By demanding the Arab and Islamist world to recognize Israel as the Jewish state you will help those who whant to break the violent cycle and open the gate for fundamental changes in the Arab and Islamsit societies.
    The changes that will depart from the 7 century values and bring 21 century values of peace and quiet to large parts of the world in ME,Europe,Africa,Asia and America.
    -----
    Western politicians:
    Keep demanding the recognition of Israel as the Jewish state.
    In Response

    by: swej kcuf from: West bank
    March 24, 2014 4:25 PM
    No one will legitimize stealing Palestinian lands then ask them to recognize you as "jewish" that means you had rights to stolen land. If G_D who you allegedly gave you the land couldn't keep that promise why ask human to do what G_D couldn't
    The inbreeding Hebrews sooner or latter will make aliyah in reverse.

    Featured Videos

    Your JavaScript is turned off or you have an old version of Adobe's Flash Player. Get the latest Flash player.
    Donations Rescue Afghan Parents, Children From Forced Labori
    X
    May 05, 2016 6:44 PM
    A Facebook campaign organized by a VOA radio host raised 150,000 Afghan rupees to rescue a family from forced labor at a brick kiln in Nangarhar province – the result of the father’s unpaid debt. Video by a VOA reporter in Jalalabad went viral this week and triggered the Facebook campaign.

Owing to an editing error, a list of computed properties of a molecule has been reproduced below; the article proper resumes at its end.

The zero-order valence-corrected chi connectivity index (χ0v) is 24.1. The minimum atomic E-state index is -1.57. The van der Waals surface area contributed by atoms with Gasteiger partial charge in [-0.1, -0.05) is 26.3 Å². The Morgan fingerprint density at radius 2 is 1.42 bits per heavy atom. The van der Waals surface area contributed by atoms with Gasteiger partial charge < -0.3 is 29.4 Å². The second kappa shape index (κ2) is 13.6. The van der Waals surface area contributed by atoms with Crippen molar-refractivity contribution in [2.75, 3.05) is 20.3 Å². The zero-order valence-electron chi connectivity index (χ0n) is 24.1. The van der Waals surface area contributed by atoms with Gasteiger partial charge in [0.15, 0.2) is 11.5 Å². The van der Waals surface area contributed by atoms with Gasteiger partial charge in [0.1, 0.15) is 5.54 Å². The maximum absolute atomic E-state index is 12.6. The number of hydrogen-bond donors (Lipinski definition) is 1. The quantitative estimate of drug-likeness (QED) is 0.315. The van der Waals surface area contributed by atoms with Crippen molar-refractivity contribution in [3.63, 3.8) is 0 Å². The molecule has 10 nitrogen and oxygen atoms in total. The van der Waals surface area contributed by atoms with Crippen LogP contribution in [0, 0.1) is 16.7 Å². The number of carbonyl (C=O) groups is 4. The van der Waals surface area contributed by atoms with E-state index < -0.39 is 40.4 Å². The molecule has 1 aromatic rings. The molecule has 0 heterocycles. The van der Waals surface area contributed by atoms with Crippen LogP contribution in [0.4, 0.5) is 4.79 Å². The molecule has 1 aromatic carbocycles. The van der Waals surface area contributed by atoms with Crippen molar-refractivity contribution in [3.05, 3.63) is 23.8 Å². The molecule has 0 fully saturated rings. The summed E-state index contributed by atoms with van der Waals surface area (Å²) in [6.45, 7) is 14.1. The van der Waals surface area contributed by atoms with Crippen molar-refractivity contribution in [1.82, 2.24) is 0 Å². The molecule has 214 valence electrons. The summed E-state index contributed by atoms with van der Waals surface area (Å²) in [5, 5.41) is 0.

Video

    Video Donations Rescue Afghan Parents, Children From Forced Labor

    A Facebook campaign organized by a VOA radio host raised 150,000 Afghan rupees to rescue a family from forced labor at a brick kiln in Nangarhar province – the result of the father’s unpaid debt. Video by a VOA reporter in Jalalabad went viral this week and triggered the Facebook campaign.
    Video

    Video Kurdish Troops Recount Firefight Which Killed US Navy SEAL

    A U.S. Navy SEAL killed Tuesday, when Islamic State fighters punched through Kurdish lines in northern Iraq, was part of a quick reaction force sent to extract other U.S. troops trapped by the surprise offensive. VOA's Kawa Omar spoke with Kurdish troops in the town of Telskuf -- the scene of what U.S. officials called a "dynamic firefight."